Tony Gurr

What I want my TEACHers to “say” to me…from now on!

In Adult Learners, News & Updates (from the CBO) on 31/08/2013 at 12:24 pm

06 Creativity FQs (balance TG ver)

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A while back, I signed up for one of those “training programmes”.

You know…those professional, cutting-edge (or “bleeding edge”), high “value-added” 5-day courses – at a “posh hotel”, of course!

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Yes, I am now missing an appendage or three!

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I won’t tell you what the “course” was about…don’t want to embarrass meself (or the trainer)!

But, suffice to say, it wasn’t a very pleasant LEARNing opportunity…for me, at least. OK – I LEARNed a few new (and quite “sexy”) buzz-words or rather LEARNed “about” a few buzz-words…

The food and snacks were great!

Have to admit that…

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What I will tell you is that I heard a lot of this:

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  • This is the CONTENT I will DELIVER

LEARNing (cannot be delivered) Ver 02

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  • This is the KNOWLEDGE you will leave the PROGRAMME with…

EdL (Care and Emotions)

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After a wee bit of thunking, I have decided not to do one of these programmes again – or, at least, till I hear a “trainer” say this:

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What I want my TEACHers to say to me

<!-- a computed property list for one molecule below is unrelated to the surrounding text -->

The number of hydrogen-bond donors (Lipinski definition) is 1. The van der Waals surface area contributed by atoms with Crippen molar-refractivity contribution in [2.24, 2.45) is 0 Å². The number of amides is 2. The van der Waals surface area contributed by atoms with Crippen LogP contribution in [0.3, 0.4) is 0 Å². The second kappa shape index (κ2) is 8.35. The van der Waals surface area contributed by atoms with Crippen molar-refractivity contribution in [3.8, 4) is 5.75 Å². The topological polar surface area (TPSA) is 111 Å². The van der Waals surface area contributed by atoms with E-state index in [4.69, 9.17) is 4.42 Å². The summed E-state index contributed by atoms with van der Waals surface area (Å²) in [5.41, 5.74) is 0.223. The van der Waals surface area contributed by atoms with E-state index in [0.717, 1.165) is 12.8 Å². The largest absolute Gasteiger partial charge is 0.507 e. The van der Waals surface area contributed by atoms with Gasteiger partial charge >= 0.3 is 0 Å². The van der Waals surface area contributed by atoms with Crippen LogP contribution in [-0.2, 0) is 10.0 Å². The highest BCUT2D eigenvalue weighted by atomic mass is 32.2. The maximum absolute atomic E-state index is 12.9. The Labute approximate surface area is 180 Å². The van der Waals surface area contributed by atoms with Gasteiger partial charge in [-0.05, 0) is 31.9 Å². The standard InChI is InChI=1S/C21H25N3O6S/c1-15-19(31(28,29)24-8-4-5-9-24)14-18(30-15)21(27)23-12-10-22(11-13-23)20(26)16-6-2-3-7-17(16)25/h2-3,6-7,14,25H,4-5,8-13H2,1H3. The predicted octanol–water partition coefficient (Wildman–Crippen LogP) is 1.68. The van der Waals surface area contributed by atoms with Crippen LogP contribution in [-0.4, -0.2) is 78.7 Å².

…to me!

– and “mean” it…

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See! I can do short, bite-sized posts!

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  1. I’m curious as to what prompted this post. Was it simply that “bad” experience, or is it something you put into your own training of teachers?

    I never would have thought of this before I started my MA studies at SIT. Here we were asked to write a teacher’s autobiography as well as a cultural autobiography. At the time I wasn’t aware of what this would do for myself and my teaching community. Now, there is nothing more clear. The story of who we are (our experience) is what moves us forward with intention. We may change, and we may keep some things, but if I don’t explore my story I, or my teacher, will not be able to help me.

    Thank you for this Tony, especially sine our new 5 month course starts tomorrow. I can’t wait to hear their stories.

    Josette

    • Hi Josette,

      A great question…I was worried that it might come across as a “rant” (OK – it was…but that was not the main point). I love that idea of the autobiography – and while I have never used it in the same context, it is something that I build into many of my sessions – you know, the whole idea of “know thyself” or the notion of “looking in (and back)” to “move ahead”reflective practice.

      I guess my focus here is a bit of “old wine in a new bottle” (for me and the blog) – LEARNing has to be about the people who are doing it, not the “stuff” they are doing. Rather than simply working as a good trainer (or teacher) – thinking about ways of “acting” as good (LEARNing) consultant. The first step here (when a consultant is “good”) is to get to know someone else’s “story”…before being “for” and “with” them.

      I think this experience (something I do from time – LEARN something…in a formal environment…I would not normally LEARN in my day-to-day life) reminded me to always challenge the assumptions we work with (esp. when they are hidden) – in the case of this trainer: “coverage of content is the core purpose”.

      I guess this approach to “consulting” is a better way of understanding our own stories – and it’s a principle that can help us “teach” better.

      Does that make sense? I’d love to hear more about what you are doing on the new course – how it unfolds…a mini-series on the blog?

      Take care,

      T..

      P.S: Got the other note – will reply 😉

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